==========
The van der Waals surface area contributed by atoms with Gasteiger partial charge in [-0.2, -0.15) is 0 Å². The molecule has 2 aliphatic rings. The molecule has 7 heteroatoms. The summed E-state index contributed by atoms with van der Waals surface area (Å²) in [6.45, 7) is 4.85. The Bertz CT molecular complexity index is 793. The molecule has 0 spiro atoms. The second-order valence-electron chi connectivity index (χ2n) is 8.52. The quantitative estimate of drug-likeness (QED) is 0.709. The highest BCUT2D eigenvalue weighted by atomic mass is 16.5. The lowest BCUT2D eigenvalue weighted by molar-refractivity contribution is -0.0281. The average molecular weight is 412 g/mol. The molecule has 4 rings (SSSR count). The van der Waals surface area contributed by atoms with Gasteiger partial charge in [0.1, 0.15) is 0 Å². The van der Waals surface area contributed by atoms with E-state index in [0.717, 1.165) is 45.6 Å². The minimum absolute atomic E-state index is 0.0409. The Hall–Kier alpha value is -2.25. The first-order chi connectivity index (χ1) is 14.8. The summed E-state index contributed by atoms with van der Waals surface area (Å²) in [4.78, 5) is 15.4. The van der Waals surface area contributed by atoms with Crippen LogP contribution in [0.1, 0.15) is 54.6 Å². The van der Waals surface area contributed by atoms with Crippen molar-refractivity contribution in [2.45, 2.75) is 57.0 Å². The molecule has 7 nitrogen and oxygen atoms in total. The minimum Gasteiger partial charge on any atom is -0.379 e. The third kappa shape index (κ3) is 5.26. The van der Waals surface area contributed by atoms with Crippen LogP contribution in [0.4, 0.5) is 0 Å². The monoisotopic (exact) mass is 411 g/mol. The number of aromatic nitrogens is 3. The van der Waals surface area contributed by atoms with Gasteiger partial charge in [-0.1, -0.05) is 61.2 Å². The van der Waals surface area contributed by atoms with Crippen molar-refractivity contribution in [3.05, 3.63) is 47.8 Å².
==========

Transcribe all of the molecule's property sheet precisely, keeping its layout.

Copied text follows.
The van der Waals surface area contributed by atoms with Gasteiger partial charge in [-0.2, -0.15) is 0 Å². The molecule has 2 aliphatic rings. The molecule has 7 heteroatoms. The summed E-state index contributed by atoms with van der Waals surface area (Å²) in [6.45, 7) is 4.85. The Bertz CT molecular complexity index is 793. The molecule has 0 spiro atoms. The second-order valence-electron chi connectivity index (χ2n) is 8.52. The quantitative estimate of drug-likeness (QED) is 0.709. The highest BCUT2D eigenvalue weighted by atomic mass is 16.5. The lowest BCUT2D eigenvalue weighted by molar-refractivity contribution is -0.0281. The average molecular weight is 412 g/mol. The molecule has 4 rings (SSSR count). The van der Waals surface area contributed by atoms with Gasteiger partial charge in [0.1, 0.15) is 0 Å². The van der Waals surface area contributed by atoms with E-state index in [0.717, 1.165) is 45.6 Å². The minimum absolute atomic E-state index is 0.0409. The Hall–Kier alpha value is -2.25. The first-order chi connectivity index (χ1) is 14.8. The summed E-state index contributed by atoms with van der Waals surface area (Å²) in [4.78, 5) is 15.4. The van der Waals surface area contributed by atoms with Crippen LogP contribution in [0.1, 0.15) is 54.6 Å². The van der Waals surface area contributed by atoms with Crippen molar-refractivity contribution in [2.45, 2.75) is 57.0 Å². The molecule has 7 nitrogen and oxygen atoms in total. The minimum Gasteiger partial charge on any atom is -0.379 e. The third kappa shape index (κ3) is 5.26. The van der Waals surface area contributed by atoms with Crippen LogP contribution in [0.4, 0.5) is 0 Å². The monoisotopic (exact) mass is 411 g/mol. The number of aromatic nitrogens is 3. The van der Waals surface area contributed by atoms with Gasteiger partial charge in [-0.1, -0.05) is 61.2 Å². The van der Waals surface area contributed by atoms with Crippen molar-refractivity contribution in [3.05, 3.63) is 47.8 Å².